An Art Donor Opts to Hold On to His Collection by Edward Wyatt
Eli Broad’s decision to retain permanent control of his private collection rather than gift it to LACMA “represents no less than a new paradigm for the way museums in general collect art and interact with one another.” In this 2008 article, New York Times critic Edward Wyatt addresses the Broad Contemporary Art Museum at LACMA and the donation that wasn’t.
He writes, “Eli Broad, the billionaire financier and philanthropist whose private collection of some 2,000 works of Modern and contemporary art is one of the most sought-after by museums nationwide, has decided to retain permanent control of his works in an independent foundation that makes loans to museums rather than give any of the art away.
The decision is a striking reversal by Mr. Broad, who as recently as a year ago said that he planned to give most of his holdings to one or several museums.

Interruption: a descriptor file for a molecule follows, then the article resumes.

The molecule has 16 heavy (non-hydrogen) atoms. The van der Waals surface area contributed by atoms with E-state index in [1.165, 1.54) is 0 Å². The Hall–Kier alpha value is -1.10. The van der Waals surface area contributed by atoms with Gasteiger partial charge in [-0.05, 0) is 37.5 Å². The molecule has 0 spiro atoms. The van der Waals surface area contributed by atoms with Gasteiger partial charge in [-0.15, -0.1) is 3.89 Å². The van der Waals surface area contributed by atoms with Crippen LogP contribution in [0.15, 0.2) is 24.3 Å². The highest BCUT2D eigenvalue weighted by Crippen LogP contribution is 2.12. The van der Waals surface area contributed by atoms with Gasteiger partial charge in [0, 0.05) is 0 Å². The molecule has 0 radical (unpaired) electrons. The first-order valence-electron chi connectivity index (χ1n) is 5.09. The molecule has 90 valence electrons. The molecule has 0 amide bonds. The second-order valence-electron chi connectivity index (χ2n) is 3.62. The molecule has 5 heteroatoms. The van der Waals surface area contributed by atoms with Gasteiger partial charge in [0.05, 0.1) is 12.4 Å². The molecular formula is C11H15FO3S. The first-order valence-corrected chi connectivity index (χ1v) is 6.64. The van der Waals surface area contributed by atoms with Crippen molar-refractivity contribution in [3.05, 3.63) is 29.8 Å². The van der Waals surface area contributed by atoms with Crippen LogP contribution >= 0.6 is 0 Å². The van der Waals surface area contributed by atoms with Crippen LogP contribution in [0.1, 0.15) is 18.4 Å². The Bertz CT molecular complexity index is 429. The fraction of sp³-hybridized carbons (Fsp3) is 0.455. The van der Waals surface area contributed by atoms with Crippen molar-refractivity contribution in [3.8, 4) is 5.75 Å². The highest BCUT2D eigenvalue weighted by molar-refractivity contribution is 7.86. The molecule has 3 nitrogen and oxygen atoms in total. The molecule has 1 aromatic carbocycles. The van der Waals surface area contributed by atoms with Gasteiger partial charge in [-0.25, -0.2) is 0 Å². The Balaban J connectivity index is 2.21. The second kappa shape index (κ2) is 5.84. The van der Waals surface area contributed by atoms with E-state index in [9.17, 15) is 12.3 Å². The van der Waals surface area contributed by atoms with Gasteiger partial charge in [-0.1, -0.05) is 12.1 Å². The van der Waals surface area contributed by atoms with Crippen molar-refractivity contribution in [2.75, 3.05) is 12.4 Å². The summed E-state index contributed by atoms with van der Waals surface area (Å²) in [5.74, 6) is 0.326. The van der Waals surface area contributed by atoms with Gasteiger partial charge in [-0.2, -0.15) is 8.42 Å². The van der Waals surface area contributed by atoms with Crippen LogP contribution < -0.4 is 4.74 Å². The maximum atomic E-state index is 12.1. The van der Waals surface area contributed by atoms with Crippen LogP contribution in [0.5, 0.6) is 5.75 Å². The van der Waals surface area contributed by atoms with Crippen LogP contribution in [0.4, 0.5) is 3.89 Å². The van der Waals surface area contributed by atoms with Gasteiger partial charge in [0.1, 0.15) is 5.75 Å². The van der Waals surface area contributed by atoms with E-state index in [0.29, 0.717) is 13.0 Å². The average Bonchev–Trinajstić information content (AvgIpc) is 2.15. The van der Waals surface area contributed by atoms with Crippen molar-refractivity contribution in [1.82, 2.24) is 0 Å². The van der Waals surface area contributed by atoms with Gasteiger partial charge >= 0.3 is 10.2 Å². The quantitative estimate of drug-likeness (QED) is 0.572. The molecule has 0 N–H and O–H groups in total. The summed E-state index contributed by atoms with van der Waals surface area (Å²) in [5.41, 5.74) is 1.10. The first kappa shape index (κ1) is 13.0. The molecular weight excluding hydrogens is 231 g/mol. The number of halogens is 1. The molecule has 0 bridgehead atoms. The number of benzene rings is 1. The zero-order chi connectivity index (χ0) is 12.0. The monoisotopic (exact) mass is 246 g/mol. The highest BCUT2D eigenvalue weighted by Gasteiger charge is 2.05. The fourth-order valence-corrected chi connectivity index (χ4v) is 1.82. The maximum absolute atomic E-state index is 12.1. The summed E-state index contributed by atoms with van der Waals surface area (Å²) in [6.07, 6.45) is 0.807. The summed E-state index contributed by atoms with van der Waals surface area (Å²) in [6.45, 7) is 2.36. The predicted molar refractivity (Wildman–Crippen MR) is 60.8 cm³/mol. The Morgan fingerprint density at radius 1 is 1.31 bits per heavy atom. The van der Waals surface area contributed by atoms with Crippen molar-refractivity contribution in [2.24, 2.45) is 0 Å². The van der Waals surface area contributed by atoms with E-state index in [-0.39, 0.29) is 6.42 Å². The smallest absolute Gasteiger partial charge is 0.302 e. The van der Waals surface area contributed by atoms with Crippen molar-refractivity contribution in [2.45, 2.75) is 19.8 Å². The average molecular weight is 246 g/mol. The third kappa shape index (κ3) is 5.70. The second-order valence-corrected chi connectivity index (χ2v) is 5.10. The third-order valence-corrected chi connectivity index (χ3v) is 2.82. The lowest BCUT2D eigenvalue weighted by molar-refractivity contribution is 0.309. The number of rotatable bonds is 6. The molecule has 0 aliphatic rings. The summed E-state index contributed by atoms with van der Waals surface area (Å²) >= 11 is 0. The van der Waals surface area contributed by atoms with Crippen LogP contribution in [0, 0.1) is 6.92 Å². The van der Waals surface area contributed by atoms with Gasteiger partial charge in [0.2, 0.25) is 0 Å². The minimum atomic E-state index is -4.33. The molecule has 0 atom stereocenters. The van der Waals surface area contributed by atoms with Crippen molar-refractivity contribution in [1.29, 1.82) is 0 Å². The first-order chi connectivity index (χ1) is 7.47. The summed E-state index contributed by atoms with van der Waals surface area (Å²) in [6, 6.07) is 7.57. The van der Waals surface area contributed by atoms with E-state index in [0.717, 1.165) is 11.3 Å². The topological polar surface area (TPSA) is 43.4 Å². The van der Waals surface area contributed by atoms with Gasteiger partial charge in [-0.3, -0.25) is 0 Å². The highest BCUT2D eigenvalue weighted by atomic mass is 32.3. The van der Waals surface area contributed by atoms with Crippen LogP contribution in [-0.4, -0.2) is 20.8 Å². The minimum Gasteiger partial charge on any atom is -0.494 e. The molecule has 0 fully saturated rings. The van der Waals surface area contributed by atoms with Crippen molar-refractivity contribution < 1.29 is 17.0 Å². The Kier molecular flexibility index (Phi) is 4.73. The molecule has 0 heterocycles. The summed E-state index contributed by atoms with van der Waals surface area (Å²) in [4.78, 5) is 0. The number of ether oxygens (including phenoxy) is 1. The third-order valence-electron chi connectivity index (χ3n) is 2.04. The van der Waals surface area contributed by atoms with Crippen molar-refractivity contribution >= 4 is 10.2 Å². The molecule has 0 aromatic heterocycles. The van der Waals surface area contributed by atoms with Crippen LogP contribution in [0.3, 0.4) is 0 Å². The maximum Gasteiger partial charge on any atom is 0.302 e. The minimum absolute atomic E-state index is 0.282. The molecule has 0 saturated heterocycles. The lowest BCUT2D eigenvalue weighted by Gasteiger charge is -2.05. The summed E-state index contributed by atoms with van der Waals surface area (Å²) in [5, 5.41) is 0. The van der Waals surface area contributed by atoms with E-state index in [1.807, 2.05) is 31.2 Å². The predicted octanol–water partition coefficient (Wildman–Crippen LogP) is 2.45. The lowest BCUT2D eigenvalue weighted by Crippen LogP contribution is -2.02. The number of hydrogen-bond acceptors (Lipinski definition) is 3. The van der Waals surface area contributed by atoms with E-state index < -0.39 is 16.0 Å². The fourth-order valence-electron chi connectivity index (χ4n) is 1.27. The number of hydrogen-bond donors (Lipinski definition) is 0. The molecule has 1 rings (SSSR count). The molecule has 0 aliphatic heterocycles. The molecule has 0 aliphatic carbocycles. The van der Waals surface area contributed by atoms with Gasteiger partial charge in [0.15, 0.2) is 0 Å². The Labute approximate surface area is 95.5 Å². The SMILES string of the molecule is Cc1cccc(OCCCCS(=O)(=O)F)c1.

Coming on the eve of the opening, the decision is a potential embarrassment for the Los Angeles museum. It was widely criticized in 2001 for mounting a major exhibition of works from Mr. Broad’s collection without having secured a promised gift of the works, an act that is prohibited at many prominent art institutions because it can increase the market value of the collection.
The decision also has far-reaching implications for the way museums interact with big donors. In recent years a dizzying rise in art prices and an abiding institutional thirst for acquisitions have given well-heeled donors more influence over what a museum buys and puts on its walls.”
SOURCE: Edward Wyatt, “An Art Donor Opts to Hold On to His Collection,” The New York Times, January 8, 2008. Continue reading at link below: